Some 338 000 acres in area, it is bounded on the west by the Ume
River and on the east by the Sanyati River. Two-thirds of it lies south
of the Zambezi Escarpment, formed by the 1968 foot-high "Matuzviadonha"
Hills from which it takes its name. The best way to experience
Matusadona is on a walking safari.
Other options include overnighting on the shoreline with a cruiser
or houseboat, taking a Sail Safari into
the area, or staying at one of the lodges/camps
in or on western edge of the park. Spurwing Island and Matusadona Water
Lodge are very attractive lodge sites in the centre of the Matusadona
Open woodlands on the plateau behind the escarpment are dominated by
Julbernardia globiflora. The mountain acacia, Brachystegia glaucescens,
is also common on the slopes and ridges of the escarpment.
From the plateau the park falls abruptly to a flat, low-lying area
covered mainly with Mopane scrub and woodland and with dense patches of
Jesse bush. The entire northern boundary of the park is created by the
lakeshore itself. This shoreline, which is subjected to irregular
variations in water level caused by fluctuations in annual rainfall, is
still in a state of rapid ecological change and development.
Along much of it are "drowned forests", up to several
kilometres wide, containing dead trees standing more than 29 years after
the filling of the lake. Many of the animals rescued during
"'Operation Noah" when the lake was filling were released into
Matusadona, which now holds strong populations of most mammals occurring
in the Zambezi Valley.
Buffalo are especially prominent and herds of up to 1000 strong often
congregate along the shoreline in the dry season. Their population is
thought to be growing at about 9% per annum, and this rapid expansion is
caused largely by the development of the wide swards of torpedo grass,
Panicum repens along the shoreline.
This swamp grass is indigenous to the Zambezi valley. It was
generally absent from the lakeshore until 1970, when a combination of
circumstances including the decline of the Kariba weed, Salvinia molesta,
enabled it to gain a foothold on what were, until then rather barren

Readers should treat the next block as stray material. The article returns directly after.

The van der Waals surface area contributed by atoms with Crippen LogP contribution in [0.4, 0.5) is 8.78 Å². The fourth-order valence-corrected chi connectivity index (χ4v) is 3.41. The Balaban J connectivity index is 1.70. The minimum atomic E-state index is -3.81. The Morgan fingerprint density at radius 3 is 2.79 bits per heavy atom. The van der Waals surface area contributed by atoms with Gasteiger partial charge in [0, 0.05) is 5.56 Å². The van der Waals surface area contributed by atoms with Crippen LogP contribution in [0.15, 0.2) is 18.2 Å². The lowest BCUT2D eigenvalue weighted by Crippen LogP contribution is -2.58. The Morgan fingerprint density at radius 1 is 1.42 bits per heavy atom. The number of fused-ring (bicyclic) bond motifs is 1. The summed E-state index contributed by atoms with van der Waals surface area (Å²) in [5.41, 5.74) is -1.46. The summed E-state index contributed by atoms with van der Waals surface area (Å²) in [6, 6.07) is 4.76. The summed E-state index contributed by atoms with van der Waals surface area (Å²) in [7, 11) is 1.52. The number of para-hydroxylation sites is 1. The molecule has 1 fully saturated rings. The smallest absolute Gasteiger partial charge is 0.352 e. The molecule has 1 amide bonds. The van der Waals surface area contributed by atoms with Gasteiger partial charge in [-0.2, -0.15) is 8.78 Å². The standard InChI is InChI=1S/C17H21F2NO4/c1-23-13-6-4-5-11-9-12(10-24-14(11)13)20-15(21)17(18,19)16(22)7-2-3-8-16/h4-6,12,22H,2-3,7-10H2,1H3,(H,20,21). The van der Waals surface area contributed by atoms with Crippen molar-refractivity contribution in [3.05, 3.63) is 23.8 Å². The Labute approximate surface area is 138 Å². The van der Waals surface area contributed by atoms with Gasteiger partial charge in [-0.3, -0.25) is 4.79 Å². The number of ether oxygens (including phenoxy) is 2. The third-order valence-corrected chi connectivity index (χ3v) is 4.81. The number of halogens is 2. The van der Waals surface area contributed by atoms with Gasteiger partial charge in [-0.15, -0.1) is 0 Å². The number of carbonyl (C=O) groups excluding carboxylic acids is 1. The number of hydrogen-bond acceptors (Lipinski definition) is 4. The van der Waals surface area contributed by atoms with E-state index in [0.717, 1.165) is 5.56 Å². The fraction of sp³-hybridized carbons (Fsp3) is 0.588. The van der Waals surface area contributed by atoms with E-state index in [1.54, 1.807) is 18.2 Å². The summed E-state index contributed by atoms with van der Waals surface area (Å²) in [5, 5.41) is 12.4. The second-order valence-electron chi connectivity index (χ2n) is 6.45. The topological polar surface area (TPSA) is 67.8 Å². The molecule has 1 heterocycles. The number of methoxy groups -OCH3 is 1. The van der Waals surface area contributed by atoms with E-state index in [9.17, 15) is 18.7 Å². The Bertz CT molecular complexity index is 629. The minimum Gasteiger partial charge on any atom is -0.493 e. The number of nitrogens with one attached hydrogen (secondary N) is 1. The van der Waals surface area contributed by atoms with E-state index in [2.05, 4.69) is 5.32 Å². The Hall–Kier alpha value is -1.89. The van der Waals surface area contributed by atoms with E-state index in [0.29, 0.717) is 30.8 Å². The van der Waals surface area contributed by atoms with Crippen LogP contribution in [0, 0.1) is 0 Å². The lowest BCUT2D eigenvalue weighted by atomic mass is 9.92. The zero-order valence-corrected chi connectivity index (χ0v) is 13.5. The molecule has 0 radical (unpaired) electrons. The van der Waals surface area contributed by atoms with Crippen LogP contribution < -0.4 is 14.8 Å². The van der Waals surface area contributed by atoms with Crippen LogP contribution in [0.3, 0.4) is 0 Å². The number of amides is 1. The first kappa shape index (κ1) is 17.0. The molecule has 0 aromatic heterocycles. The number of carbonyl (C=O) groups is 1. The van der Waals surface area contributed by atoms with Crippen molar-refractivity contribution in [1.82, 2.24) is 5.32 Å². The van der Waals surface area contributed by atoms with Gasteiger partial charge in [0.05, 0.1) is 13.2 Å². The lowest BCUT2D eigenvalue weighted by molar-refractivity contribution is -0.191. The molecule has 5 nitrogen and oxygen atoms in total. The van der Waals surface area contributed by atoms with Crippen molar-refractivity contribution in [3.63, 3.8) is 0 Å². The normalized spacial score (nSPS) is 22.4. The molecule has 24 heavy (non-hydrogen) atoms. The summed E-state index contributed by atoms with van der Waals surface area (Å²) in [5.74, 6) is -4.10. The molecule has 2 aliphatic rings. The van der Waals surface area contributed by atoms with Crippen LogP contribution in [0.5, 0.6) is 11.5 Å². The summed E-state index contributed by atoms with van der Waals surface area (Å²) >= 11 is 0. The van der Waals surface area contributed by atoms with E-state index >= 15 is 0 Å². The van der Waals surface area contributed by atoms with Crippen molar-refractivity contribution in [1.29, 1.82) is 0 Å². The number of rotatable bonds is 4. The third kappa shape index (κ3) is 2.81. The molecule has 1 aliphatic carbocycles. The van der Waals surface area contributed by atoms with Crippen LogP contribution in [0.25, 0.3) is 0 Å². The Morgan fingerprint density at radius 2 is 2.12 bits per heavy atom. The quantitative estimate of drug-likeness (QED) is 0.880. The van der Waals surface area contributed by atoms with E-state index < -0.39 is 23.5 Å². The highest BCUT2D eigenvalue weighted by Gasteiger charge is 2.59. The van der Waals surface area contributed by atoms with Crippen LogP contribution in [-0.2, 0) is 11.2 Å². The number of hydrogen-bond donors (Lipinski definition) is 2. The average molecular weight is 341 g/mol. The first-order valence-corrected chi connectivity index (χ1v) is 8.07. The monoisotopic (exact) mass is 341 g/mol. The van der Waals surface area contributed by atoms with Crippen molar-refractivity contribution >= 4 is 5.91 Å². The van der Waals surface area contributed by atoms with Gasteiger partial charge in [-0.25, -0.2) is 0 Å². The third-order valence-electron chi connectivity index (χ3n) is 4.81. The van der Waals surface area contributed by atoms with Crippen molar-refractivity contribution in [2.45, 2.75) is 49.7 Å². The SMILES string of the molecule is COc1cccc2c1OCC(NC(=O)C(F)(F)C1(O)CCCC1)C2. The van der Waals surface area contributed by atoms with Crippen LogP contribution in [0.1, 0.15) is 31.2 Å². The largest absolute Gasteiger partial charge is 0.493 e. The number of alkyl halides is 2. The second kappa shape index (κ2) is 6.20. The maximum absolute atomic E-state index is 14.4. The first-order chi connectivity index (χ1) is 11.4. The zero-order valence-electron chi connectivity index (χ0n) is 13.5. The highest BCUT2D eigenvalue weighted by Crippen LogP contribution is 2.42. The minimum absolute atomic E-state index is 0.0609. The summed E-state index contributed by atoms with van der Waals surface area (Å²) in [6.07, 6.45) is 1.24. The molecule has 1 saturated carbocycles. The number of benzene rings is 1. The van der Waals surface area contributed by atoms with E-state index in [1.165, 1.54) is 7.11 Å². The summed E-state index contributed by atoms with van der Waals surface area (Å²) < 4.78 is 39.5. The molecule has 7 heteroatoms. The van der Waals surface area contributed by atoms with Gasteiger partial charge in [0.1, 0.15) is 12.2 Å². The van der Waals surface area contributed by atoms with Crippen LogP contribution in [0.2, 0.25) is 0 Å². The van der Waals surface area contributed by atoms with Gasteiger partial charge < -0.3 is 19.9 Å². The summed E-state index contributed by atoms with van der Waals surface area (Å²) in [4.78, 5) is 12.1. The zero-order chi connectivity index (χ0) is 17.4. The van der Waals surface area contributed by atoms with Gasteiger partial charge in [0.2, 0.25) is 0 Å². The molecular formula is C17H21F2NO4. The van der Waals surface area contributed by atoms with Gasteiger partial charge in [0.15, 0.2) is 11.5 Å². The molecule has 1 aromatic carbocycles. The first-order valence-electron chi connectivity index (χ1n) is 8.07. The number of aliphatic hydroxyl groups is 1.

shores. The dying Salvinia created an ideal mulch for the torpedo grass.
It can survive for long periods under water and becomes available to
buffalo and other herbivores towards the end of the dry season when
other sources of fodder are largely depleted.
Lion, leopard, hyaena and other predators occur in good
numbers throughout the park. There have also been isolated reports
of cheetah over the years - a small population was reintroduced in 1995.
There is a small but important population of the endangered black
rhinoceros, found mainly along the foot of the escarpment. They are
mostly concentrated in the west of Matusadona. Eight white rhinoceros
were introduced into the park in 1984 but did not survive, probably
because they had lost their natural immunity to sleeping sickness over
many years of captive breeding in tsetse-free areas.
Hippopotamus and crocodile declined after the lake filled but are now
recovering well. Hippopotamus have benefited from the development of the
torpedo grass swards and the deeply incised shoreline provides hundreds
of suitably sheltered habitats. A recent survey of the crocodile
population estimated their density at one adult animal for every 656
feet of shoreline.
One of the Matusadona's most compelling features is its luxuriant
birdlife; over 240 species have been recorded in the park. The fish
eagle is common along the lakeshore where it makes use of the dead trees
as nesting sites. Most parts of the lakeshore have conspicuous
populations of grey herons, goliath herons, great white herons and
saddlebill storks. Plovers, waders and geese are generally abundant and
there are notable populations of osprey, woolly-necked storks,
open-billed storks, white-winged plovers and red-winged pratincoles.
There are several large colonies of darters and reed cormorants within
the treelines, and at least one colony of white-breasted cormorants has
Bee-eater colonies are often found in the sandstone banks and cliffs
of the minor rivers that traverse the valley floor. Most local raptors
are present in good numbers.
The Matusadona National Park is most easily accessible
by boat from Kariba. It is also possible to enter the Matusadona from
the gravel Karoi-Kamativi road south of the escarpment.